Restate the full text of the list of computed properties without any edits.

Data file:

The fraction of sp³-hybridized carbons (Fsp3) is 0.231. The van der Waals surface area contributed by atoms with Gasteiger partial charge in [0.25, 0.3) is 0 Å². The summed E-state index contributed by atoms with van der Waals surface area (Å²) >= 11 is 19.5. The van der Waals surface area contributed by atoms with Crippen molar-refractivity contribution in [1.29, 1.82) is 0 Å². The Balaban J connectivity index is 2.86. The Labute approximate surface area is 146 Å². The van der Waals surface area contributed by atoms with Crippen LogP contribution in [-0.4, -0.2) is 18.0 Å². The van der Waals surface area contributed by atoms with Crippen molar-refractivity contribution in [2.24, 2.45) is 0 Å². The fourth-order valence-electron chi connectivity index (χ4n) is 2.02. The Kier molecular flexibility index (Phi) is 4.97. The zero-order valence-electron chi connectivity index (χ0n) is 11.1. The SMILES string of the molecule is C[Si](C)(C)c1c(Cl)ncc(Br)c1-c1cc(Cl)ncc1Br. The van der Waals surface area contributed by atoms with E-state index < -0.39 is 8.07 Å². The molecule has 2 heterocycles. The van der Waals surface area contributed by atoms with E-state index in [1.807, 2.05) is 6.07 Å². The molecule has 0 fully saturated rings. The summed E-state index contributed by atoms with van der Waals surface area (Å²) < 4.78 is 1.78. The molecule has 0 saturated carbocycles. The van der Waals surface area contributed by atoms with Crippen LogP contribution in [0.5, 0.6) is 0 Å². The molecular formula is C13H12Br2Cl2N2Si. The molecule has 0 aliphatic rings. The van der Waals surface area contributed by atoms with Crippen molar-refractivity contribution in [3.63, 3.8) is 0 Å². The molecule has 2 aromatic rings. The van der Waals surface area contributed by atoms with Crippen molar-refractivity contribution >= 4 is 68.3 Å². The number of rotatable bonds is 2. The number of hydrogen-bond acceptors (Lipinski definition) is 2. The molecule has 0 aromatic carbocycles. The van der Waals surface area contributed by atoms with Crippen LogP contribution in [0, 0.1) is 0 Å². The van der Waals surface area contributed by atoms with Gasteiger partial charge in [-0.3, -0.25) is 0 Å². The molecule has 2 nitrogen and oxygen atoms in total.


The fraction of sp³-hybridized carbons (Fsp3) is 0.231. The van der Waals surface area contributed by atoms with Gasteiger partial charge in [0.25, 0.3) is 0 Å². The summed E-state index contributed by atoms with van der Waals surface area (Å²) >= 11 is 19.5. The van der Waals surface area contributed by atoms with Crippen molar-refractivity contribution in [1.29, 1.82) is 0 Å². The Balaban J connectivity index is 2.86. The Labute approximate surface area is 146 Å². The van der Waals surface area contributed by atoms with Crippen LogP contribution in [-0.4, -0.2) is 18.0 Å². The van der Waals surface area contributed by atoms with Crippen molar-refractivity contribution in [2.24, 2.45) is 0 Å². The fourth-order valence-electron chi connectivity index (χ4n) is 2.02. The Kier molecular flexibility index (Phi) is 4.97. The zero-order valence-electron chi connectivity index (χ0n) is 11.1. The SMILES string of the molecule is C[Si](C)(C)c1c(Cl)ncc(Br)c1-c1cc(Cl)ncc1Br. The van der Waals surface area contributed by atoms with E-state index < -0.39 is 8.07 Å². The molecule has 2 heterocycles. The van der Waals surface area contributed by atoms with E-state index in [1.807, 2.05) is 6.07 Å². The molecule has 0 fully saturated rings. The summed E-state index contributed by atoms with van der Waals surface area (Å²) < 4.78 is 1.78. The molecule has 0 saturated carbocycles. The van der Waals surface area contributed by atoms with Crippen LogP contribution in [0.5, 0.6) is 0 Å². The molecular formula is C13H12Br2Cl2N2Si. The molecule has 0 aliphatic rings. The van der Waals surface area contributed by atoms with Crippen molar-refractivity contribution in [3.63, 3.8) is 0 Å². The molecule has 2 aromatic rings. The van der Waals surface area contributed by atoms with Crippen molar-refractivity contribution >= 4 is 68.3 Å². The number of rotatable bonds is 2. The number of hydrogen-bond acceptors (Lipinski definition) is 2. The molecule has 0 aromatic carbocycles. The van der Waals surface area contributed by atoms with Crippen LogP contribution in [0, 0.1) is 0 Å². The van der Waals surface area contributed by atoms with Gasteiger partial charge in [-0.3, -0.25) is 0 Å². The molecule has 2 nitrogen and oxygen atoms in total.